Kenneth Stern knows the Israel-Palestinian conflict well


One of the most divisive and toxic issues on American campuses is the conflict over Israel and Palestine. Some pro-Palestine students call supporters of Israel’s right to exist racist, and disrupt their events. Some pro-Israel students label pro-Palestine students terrorists, and call the Jews among them traitors. Lawsuits are filed. Legislation is proposed. Faculty members are blacklisted and receive death threats. Academic freedom is compromised and the entire academic enterprise is threatened.

How did we get here, and what can be done?

On the evening of Oct. 14, Kenneth S. Stern will present, on Zoom, his study of this conflict. Stern, the director of the Bard Center for the Study of Hate, is the author of “The Conflict Over the Conflict: The Israel/Palestine Campus Debate,” which chronicles what has been happening on campuses across the continent.

In his passionate book, Stern examines attempts from each side to censor the other at a time when some say that students are being quarantined from difficult ideas, rather than being challenged to wrestle with them. He frames his examination on the theory that our ability to think rationally is inhibited when our identity is fiercely connected to a perceived social injustice.

According to Stern, college campuses are the best places to probe this conflict and our intense views about it. In his Zoom presentation, he will discuss the conflict itself and suggest ways to navigate the issue on campuses.

Stern is an attorney and award-winning author. For 25 years, he was the American Jewish Committee’s expert on anti-Semitism, and he was also the lead drafter of the “Working Definition of Anti-Semitism.” He has argued before the U.S. Supreme Court and testified before Congress, and is a frequent guest on television and radio. His work has appeared in The New York Times, The Washington Post, USA Today and The Forward.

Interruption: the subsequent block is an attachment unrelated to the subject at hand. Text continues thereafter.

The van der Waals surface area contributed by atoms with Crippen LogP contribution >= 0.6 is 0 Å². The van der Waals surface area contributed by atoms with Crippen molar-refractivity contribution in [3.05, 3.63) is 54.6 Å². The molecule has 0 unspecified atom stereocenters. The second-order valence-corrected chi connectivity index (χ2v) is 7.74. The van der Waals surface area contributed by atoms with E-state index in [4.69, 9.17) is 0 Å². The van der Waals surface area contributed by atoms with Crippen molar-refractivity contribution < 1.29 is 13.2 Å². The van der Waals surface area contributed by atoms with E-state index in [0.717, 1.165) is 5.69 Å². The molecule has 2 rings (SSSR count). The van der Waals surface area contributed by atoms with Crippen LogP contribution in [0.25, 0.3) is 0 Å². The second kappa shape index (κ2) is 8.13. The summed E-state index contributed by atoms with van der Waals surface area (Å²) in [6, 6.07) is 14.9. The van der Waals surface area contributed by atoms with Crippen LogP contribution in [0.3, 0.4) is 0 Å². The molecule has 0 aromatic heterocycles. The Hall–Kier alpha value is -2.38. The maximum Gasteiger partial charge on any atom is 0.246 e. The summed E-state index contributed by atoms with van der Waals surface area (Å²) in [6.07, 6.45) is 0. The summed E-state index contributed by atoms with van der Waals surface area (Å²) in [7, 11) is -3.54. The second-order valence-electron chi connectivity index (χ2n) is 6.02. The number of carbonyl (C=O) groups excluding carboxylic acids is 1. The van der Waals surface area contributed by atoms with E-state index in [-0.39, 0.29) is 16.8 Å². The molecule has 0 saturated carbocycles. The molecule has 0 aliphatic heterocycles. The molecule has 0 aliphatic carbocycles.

Brandeis University Prof. Jonathan D. Sarna writes, “People on both sides of the Israel-Palestine campus debate will disagree with parts of [Stern’s] book, but everyone interested in the concepts of academic freedom and free speech should read it. A probing, provocative, and informative guide to clear thinking about divisive issues in our time.” 

The presentation will take place on Zoom. Realizing this, Stern was quoted in The Forward as saying, “I have mixed feelings about virtual book talks. I enjoy speaking in front of live audiences about topics that invoke curiosity and passion. My favorite part is the Q-and-A, especially when someone strongly disagrees with me. It’s an opportunity to examine their premises and my own, and bring the audience along to see an issue more deeply and from multiple perspectives.”

Stern believes that virtual presentations allow more time for Q-and-A. There will be plenty of time on Oct. 14 for questions and answers following his presentation.

To RSVP and receive a link to the Zoom, please visit The program will take place Wednesday, Oct. 14, at 7 p.m.  Stern’s book, “The Conflict Over the Conflict,” is available from Amazon, Barnes & Noble and the University of Toronto Press.

This free presentation is part of the monthly Israeli Culture Series, held on the second Wednesday of each month, and Behind the Book: A Visiting Author Series. The event is made possible by a partnership with the Jewish Book Council. For more information, contact Or Cohen at or 401-864-3786.

LARRY KATZ ( is the director of Jewish Life and Learning at the Jewish Alliance of Greater Rhode Island.